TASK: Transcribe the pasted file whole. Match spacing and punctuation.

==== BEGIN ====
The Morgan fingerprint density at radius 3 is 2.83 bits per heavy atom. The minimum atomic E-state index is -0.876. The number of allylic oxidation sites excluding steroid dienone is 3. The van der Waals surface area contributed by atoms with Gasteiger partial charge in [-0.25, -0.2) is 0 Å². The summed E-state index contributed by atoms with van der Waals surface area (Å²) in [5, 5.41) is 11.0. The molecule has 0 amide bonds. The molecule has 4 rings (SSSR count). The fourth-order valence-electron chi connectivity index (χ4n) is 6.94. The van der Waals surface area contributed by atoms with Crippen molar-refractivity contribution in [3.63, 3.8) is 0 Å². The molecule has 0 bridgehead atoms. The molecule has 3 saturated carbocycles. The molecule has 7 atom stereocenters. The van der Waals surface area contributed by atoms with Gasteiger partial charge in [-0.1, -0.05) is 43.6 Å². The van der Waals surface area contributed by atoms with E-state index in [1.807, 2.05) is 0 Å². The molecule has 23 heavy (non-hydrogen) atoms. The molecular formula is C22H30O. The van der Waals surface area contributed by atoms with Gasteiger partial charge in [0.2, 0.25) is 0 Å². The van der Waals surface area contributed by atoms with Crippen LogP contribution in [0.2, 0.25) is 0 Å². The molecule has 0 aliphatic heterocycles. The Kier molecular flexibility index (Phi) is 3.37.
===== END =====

The Morgan fingerprint density at radius 3 is 2.83 bits per heavy atom. The minimum atomic E-state index is -0.876. The number of allylic oxidation sites excluding steroid dienone is 3. The van der Waals surface area contributed by atoms with Gasteiger partial charge in [-0.25, -0.2) is 0 Å². The summed E-state index contributed by atoms with van der Waals surface area (Å²) in [5, 5.41) is 11.0. The molecule has 0 amide bonds. The molecule has 4 rings (SSSR count). The fourth-order valence-electron chi connectivity index (χ4n) is 6.94. The van der Waals surface area contributed by atoms with Crippen molar-refractivity contribution in [3.63, 3.8) is 0 Å². The molecule has 0 bridgehead atoms. The molecule has 3 saturated carbocycles. The molecule has 7 atom stereocenters. The van der Waals surface area contributed by atoms with Gasteiger partial charge in [-0.1, -0.05) is 43.6 Å². The van der Waals surface area contributed by atoms with E-state index in [1.807, 2.05) is 0 Å². The molecule has 23 heavy (non-hydrogen) atoms. The molecular formula is C22H30O. The van der Waals surface area contributed by atoms with Gasteiger partial charge in [0.2, 0.25) is 0 Å². The van der Waals surface area contributed by atoms with Crippen LogP contribution in [0.2, 0.25) is 0 Å². The molecule has 0 aliphatic heterocycles. The Kier molecular flexibility index (Phi) is 3.37.